"Lucas describes Jayden becoming distressed at the possibility that he had dropped his ice stash or lost it..." Ms Wilson said.
"And the evidence is that he remained in a heightened, if not frenzied, state for several hours thereafter."
According to Mr Tattersall, Jayden said: "You don't know what these people are going to do to me for losing all these drugs."
"I absolutely accept that his anxiety and stress about the loss of the drugs was real," Ms Wilson said.
The court heard that Ms Penno had long held the belief that Jayden's disappearance could be linked to drug debts.
"The drugs were purchased on tick and by then Jayden owed people money," Ms Wilson said.
"His mother said in evidence she has always been concerned his disappearance might be attributed to some type of retaliation or retribution for non-payment of drugs."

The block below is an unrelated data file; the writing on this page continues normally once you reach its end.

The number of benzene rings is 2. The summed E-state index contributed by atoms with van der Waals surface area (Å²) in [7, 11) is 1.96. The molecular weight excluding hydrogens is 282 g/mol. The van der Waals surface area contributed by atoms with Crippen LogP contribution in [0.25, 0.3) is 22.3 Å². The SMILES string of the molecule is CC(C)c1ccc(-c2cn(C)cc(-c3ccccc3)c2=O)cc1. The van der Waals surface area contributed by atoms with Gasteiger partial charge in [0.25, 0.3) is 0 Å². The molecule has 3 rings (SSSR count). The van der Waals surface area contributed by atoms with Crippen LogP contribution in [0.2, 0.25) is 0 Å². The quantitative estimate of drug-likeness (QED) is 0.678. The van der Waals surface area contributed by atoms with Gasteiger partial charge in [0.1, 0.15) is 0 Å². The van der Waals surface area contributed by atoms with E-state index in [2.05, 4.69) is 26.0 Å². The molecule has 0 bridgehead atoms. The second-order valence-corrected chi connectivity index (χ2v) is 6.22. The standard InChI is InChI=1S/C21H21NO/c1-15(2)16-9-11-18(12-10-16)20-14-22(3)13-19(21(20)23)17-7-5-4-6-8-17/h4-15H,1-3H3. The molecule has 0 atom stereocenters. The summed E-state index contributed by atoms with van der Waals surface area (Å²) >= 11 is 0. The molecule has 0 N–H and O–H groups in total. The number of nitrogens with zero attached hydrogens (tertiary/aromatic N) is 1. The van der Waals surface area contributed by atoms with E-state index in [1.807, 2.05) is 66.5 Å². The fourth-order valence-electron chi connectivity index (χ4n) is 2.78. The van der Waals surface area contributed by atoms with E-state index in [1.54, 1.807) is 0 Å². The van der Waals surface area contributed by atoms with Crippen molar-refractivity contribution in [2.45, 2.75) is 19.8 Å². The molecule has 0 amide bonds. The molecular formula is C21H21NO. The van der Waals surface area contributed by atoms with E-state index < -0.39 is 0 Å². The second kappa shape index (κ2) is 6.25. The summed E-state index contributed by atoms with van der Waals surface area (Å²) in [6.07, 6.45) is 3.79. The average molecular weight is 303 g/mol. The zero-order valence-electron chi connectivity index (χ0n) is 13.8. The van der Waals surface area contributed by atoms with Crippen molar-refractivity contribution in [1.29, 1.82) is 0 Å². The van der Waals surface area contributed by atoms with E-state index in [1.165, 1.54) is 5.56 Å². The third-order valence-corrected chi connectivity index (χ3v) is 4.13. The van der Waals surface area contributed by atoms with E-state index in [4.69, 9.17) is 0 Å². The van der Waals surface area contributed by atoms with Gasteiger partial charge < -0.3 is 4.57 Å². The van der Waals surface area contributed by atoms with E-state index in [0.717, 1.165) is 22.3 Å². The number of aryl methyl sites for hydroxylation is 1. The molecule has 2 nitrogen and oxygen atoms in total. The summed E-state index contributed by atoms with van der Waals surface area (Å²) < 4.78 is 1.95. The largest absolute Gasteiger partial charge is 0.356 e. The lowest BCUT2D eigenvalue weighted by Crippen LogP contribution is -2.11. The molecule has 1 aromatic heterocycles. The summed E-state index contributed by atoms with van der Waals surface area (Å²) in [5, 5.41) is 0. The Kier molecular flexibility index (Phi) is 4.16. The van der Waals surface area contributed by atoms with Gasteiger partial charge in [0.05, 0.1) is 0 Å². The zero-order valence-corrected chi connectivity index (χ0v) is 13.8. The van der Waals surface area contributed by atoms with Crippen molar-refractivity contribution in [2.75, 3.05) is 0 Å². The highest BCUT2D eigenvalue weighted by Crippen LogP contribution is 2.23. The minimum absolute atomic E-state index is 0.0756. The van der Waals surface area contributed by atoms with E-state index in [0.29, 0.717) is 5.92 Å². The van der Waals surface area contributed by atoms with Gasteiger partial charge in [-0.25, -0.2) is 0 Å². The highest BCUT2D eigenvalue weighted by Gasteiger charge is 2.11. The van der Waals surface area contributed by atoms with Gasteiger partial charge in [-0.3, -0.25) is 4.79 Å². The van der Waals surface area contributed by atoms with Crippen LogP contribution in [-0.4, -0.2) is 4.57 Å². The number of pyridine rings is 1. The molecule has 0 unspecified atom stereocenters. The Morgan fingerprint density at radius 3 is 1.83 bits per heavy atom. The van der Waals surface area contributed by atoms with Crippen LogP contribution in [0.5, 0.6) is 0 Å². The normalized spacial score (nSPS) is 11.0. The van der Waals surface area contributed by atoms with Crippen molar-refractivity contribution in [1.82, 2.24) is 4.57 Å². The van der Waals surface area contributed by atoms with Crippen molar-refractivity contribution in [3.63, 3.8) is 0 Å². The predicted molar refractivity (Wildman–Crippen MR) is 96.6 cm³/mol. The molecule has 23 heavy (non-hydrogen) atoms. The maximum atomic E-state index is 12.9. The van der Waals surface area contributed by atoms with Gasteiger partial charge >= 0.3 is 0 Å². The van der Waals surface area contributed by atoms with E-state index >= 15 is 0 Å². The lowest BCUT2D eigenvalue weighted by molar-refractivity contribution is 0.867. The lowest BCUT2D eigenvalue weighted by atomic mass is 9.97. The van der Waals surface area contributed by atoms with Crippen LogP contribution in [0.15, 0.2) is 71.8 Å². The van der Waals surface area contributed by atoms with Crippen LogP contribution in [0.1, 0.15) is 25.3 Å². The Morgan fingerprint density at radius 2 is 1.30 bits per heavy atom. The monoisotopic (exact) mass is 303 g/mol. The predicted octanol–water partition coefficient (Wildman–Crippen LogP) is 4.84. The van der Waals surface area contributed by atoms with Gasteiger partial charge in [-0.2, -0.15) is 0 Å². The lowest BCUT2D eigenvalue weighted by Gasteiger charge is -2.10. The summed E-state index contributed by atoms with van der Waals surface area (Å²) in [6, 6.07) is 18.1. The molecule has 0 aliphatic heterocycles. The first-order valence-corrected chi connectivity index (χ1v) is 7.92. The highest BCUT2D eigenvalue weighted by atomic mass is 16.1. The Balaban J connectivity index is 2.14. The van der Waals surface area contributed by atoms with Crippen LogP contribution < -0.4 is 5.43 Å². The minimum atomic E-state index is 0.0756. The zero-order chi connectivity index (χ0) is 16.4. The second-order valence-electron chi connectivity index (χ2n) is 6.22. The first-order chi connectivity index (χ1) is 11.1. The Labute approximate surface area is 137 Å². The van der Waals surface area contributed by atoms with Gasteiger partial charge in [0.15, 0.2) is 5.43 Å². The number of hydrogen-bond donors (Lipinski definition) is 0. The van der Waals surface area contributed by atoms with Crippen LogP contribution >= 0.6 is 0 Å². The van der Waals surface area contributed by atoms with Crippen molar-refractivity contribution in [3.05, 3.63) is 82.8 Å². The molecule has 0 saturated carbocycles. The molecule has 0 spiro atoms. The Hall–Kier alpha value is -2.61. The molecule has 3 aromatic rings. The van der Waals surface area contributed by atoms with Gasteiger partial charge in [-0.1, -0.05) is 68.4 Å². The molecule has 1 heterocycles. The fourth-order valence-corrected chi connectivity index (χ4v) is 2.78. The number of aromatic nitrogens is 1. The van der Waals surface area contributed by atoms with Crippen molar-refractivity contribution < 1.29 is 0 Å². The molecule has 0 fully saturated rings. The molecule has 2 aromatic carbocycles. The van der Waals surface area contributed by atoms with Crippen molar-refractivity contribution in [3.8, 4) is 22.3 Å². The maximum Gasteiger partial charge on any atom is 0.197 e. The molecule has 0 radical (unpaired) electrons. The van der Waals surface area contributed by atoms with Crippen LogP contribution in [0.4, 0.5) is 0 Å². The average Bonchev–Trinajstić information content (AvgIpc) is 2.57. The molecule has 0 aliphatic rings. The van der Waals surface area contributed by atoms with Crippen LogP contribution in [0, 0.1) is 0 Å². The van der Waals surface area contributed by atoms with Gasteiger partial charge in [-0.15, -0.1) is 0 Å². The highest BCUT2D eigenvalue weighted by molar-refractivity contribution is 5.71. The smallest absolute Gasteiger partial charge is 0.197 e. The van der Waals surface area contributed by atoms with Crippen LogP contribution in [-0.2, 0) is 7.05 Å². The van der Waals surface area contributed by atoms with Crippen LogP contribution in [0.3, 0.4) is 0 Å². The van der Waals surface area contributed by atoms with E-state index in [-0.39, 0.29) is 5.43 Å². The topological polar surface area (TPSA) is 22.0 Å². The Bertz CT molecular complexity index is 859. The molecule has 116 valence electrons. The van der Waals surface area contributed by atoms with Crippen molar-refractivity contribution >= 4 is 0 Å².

The stash of ice that Jayden lost and the MDMA powder he was carrying has never been recovered.
By the time the men pulled up off Stockroute Road, outside Charters Towers, both men were "off their heads with anger, frustration and fatigue".
They got into an argument before Mr Tattersall said Jayden grabbed the bag of MDMA powder, smashed his phone on the dirt road and stormed off.
It is the last time he was seen, about 50m from the car, walking towards a fenced paddock.
"I accept the ultimate submission of counsel assisting the inquest, that the issue of any moral failing on the part of Lucas Tattersall not to remain in the location where Jayden was last seen or report to the police earlier is a different matter entirely to whether or not he bought about Jayden's demise," Ms Wilson said.